Poetry + Christmas at Kogawa House with George McWhirter, Christine Lowther and Joy Kogawa

Poets George McWhirter, Christine Lowther
and Joy Kogawa give a special reading
at Kogawa House

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Joy Kogawa with Beth and Christine Lowther… old friends reunited. – photo Todd Wong

It was a special Christmas present for supporters of Kogawa House, when author/poet Joy Kogawa spoke to Christine and Beth, the daughters of her long deceased friend and fellow poet, Pat Lowther.  Joy spoke of light and dark, ugliness and beauty, of carrying things in our lives that won't go away, and how we become stronger through our transitions.

The atmosphere sparkled with anticipation and friendly greetings.  Kogawa House board members came early to set up food and drinks.  Supporters of Kogawa House came to witness a special event, and to come see a rare appearance of the house by Joy Kogawa.  Friends of Christine Lowther came as she launched her new book MY NATURE, and read poems from the book for the first time in Vancouver.  George McWhirter and his wife came because they love Kogawa House, and we love them.

Greetings and introductions were made by Todd Wong, president of Historic Kogawa House Society, he introduced the board members and thanked them for helping to create this special event, especially Ann-Marie Metten, the executive director, and chief volunteer.  Todd explained that this was a special one-of-a-kind event, because reunions were happening, new friendships were being made and first time events were going to happen.

Tamsin Baker, the Vancouver Area Manager for The Land Conservancy of BC spoke about the next stage for the house restorations.  She explained that heritage assessments had been done by Donald Luxton and Associates, and we were ready to move towards a restoration of the main floor.  The idea is to re-create and restore features of the house to what it was like when a 6 year old Joy Kogawa lived in the house with her older brother and parents, before they were sent off to internment camps in the BC Interior during WW2.  Tamsin also shared with the audience that City of Vancouver has agreed to a grant for $25,000 if we can secure matching funds.  2011 will be exciting, as we have waited four years since the purchase of Kogawa House, to be able to take out the added bathroom to restore the size of the living room, and to return the French doors to the Music Room, also to help enhance event space, and to restore the house, prior to renovations by the last owner.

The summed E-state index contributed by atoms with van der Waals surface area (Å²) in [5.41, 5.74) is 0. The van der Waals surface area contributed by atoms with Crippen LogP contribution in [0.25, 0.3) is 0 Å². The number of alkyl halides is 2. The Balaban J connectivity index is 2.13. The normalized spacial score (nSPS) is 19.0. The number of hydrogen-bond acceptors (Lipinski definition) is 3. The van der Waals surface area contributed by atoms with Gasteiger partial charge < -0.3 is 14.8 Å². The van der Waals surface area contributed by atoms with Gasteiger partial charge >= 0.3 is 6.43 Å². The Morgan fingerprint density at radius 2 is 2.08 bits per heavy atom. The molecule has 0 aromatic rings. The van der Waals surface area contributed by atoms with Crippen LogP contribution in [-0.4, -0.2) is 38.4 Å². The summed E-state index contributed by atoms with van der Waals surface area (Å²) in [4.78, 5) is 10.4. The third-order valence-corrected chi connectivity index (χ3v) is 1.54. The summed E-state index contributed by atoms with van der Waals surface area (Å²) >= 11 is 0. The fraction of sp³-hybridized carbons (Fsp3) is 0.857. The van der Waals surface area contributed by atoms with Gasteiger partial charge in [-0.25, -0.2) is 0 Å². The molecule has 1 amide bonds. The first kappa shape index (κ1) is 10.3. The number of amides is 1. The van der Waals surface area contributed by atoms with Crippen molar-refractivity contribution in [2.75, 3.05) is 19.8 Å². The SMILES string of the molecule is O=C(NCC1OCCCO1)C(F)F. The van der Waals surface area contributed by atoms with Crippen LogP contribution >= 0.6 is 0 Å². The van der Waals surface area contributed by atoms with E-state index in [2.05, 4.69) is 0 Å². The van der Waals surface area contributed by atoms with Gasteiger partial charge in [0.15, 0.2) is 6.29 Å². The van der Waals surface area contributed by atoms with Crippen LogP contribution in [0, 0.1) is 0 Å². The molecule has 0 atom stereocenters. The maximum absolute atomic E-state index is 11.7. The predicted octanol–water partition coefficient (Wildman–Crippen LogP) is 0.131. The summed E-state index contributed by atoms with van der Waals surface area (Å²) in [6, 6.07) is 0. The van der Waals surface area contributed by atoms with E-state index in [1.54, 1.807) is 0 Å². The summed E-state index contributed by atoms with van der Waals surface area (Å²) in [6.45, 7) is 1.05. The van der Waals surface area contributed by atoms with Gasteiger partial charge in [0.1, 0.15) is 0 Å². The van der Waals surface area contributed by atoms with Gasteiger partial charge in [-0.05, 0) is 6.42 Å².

George McWhirter was the first poet to read.  Todd and George spoke about the first time they met, right after George had been named Poet Laureate of Vancouver in 2007, and Todd had invited him to speak at the 2007 Gung Haggis Fat Choy Robbie Burns Dinner, that Todd organizes each year as a shared fundraiser for Kogawa House.

George read two poems from The Anachronicles, a collection that moves backwards and forwards through time. reimagining the West Coast, from the view of the Spanish explorers as they explore and see the future simultaneously.   McWhirter prefaced his reading by talking about the magnificent sockeye salmon that happened in the fall, and how life must have been like for the First Nations with such bounty.  The poem is also cheeky, because it imagines that the Spaniards comment on the the beach where the movie 10 was filmed, and also about Bo Derek.

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Christine Lowther reads at Kogawa House, while Angela Mairead and George McWhirter look on – photo Todd Wong

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Christine Lowther explained that she lives outside of Tofino, on a float home, and so she writes about Nature a lot.  She described the beauty of the last unpaved road in Tofino, and the sealife and beaches.

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Joy speaks about light and dark, and how it's important to acknowledge the ugliness sometimes.  It was a very thoughtful and emotional moment as she channeled the role of sage, as she spoke with the audience.  The subtext is the internment of the Japanese Canadians, and the untimely death of Pat Lowther.  Joy made the transition seemlessly to say “Now we are in this house.  And it's saved.  And we are happy.  And our joy has come through our tears.”

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Joy read a poem from the anthology Verse Map of Vancouver, edited by George McWhirter.  George explained that after the house had been saved.  Joy sent out an email expressing her happiness.  McWhirter saw the poetic potential of the words… and arranged it by lines.  This was the first time that Joy had read this poem in public.  A magic moment.  Happy Birthday House!

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